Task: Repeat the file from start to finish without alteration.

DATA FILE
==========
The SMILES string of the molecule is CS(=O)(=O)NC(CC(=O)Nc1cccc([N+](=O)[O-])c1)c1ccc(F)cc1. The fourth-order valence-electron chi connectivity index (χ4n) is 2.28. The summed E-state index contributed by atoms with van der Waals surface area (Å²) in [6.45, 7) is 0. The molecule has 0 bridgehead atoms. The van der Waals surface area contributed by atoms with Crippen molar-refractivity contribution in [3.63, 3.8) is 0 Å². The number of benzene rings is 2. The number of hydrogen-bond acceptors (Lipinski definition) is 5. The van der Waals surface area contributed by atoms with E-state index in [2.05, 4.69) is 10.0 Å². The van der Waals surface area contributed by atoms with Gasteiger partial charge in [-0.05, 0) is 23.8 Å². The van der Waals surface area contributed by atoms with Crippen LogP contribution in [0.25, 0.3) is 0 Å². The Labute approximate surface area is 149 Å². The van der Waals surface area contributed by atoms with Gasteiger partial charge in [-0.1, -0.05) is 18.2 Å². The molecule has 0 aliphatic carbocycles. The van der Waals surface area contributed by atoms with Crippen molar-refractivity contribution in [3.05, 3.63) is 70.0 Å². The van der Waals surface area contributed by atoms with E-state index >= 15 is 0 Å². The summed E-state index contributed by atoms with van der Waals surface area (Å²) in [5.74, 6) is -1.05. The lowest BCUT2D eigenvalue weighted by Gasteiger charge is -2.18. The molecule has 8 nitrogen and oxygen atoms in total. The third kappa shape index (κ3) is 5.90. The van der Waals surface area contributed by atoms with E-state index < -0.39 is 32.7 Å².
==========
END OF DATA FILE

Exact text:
The SMILES string of the molecule is CS(=O)(=O)NC(CC(=O)Nc1cccc([N+](=O)[O-])c1)c1ccc(F)cc1. The fourth-order valence-electron chi connectivity index (χ4n) is 2.28. The summed E-state index contributed by atoms with van der Waals surface area (Å²) in [6.45, 7) is 0. The molecule has 0 bridgehead atoms. The van der Waals surface area contributed by atoms with Crippen molar-refractivity contribution in [3.63, 3.8) is 0 Å². The number of benzene rings is 2. The number of hydrogen-bond acceptors (Lipinski definition) is 5. The van der Waals surface area contributed by atoms with E-state index in [2.05, 4.69) is 10.0 Å². The van der Waals surface area contributed by atoms with Gasteiger partial charge in [-0.05, 0) is 23.8 Å². The van der Waals surface area contributed by atoms with Crippen LogP contribution in [0.25, 0.3) is 0 Å². The Labute approximate surface area is 149 Å². The van der Waals surface area contributed by atoms with Gasteiger partial charge in [-0.1, -0.05) is 18.2 Å². The molecule has 0 aliphatic carbocycles. The van der Waals surface area contributed by atoms with Crippen molar-refractivity contribution in [3.05, 3.63) is 70.0 Å². The van der Waals surface area contributed by atoms with E-state index >= 15 is 0 Å². The summed E-state index contributed by atoms with van der Waals surface area (Å²) in [5.74, 6) is -1.05. The lowest BCUT2D eigenvalue weighted by Gasteiger charge is -2.18. The molecule has 8 nitrogen and oxygen atoms in total. The third kappa shape index (κ3) is 5.90. The van der Waals surface area contributed by atoms with E-state index < -0.39 is 32.7 Å².